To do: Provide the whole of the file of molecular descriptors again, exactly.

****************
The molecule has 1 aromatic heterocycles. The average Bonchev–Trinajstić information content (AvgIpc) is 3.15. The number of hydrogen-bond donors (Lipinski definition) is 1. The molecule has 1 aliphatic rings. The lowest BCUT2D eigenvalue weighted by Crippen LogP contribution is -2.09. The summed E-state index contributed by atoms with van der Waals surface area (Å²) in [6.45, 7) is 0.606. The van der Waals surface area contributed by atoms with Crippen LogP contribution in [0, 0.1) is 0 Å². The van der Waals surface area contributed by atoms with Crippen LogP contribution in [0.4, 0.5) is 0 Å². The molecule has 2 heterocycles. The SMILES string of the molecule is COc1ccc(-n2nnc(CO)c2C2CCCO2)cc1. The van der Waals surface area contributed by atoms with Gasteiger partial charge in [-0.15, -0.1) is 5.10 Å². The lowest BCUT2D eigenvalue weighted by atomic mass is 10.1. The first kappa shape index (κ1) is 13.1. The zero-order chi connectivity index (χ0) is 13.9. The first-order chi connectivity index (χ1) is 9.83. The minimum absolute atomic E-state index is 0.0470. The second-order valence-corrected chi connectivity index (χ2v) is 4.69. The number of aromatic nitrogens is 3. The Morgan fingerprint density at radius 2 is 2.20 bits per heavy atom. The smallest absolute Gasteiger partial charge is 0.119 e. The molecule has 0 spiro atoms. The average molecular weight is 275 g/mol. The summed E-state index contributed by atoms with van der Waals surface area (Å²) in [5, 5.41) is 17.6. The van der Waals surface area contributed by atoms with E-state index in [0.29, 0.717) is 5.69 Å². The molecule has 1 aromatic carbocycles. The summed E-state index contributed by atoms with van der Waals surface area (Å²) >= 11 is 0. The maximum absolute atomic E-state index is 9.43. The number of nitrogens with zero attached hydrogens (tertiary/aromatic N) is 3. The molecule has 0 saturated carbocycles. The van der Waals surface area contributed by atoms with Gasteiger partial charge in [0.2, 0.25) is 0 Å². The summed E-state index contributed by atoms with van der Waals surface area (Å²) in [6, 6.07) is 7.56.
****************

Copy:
The molecule has 1 aromatic heterocycles. The average Bonchev–Trinajstić information content (AvgIpc) is 3.15. The number of hydrogen-bond donors (Lipinski definition) is 1. The molecule has 1 aliphatic rings. The lowest BCUT2D eigenvalue weighted by Crippen LogP contribution is -2.09. The summed E-state index contributed by atoms with van der Waals surface area (Å²) in [6.45, 7) is 0.606. The van der Waals surface area contributed by atoms with Crippen LogP contribution in [0, 0.1) is 0 Å². The van der Waals surface area contributed by atoms with Crippen LogP contribution in [0.4, 0.5) is 0 Å². The molecule has 2 heterocycles. The SMILES string of the molecule is COc1ccc(-n2nnc(CO)c2C2CCCO2)cc1. The van der Waals surface area contributed by atoms with Gasteiger partial charge in [-0.15, -0.1) is 5.10 Å². The lowest BCUT2D eigenvalue weighted by atomic mass is 10.1. The first kappa shape index (κ1) is 13.1. The zero-order chi connectivity index (χ0) is 13.9. The first-order chi connectivity index (χ1) is 9.83. The minimum absolute atomic E-state index is 0.0470. The second-order valence-corrected chi connectivity index (χ2v) is 4.69. The number of aromatic nitrogens is 3. The Morgan fingerprint density at radius 2 is 2.20 bits per heavy atom. The smallest absolute Gasteiger partial charge is 0.119 e. The molecule has 0 spiro atoms. The average molecular weight is 275 g/mol. The summed E-state index contributed by atoms with van der Waals surface area (Å²) in [5, 5.41) is 17.6. The van der Waals surface area contributed by atoms with E-state index in [0.29, 0.717) is 5.69 Å². The molecule has 1 aromatic carbocycles. The summed E-state index contributed by atoms with van der Waals surface area (Å²) >= 11 is 0. The maximum absolute atomic E-state index is 9.43. The number of nitrogens with zero attached hydrogens (tertiary/aromatic N) is 3. The molecule has 0 saturated carbocycles. The van der Waals surface area contributed by atoms with Gasteiger partial charge in [0.2, 0.25) is 0 Å². The summed E-state index contributed by atoms with van der Waals surface area (Å²) in [6, 6.07) is 7.56.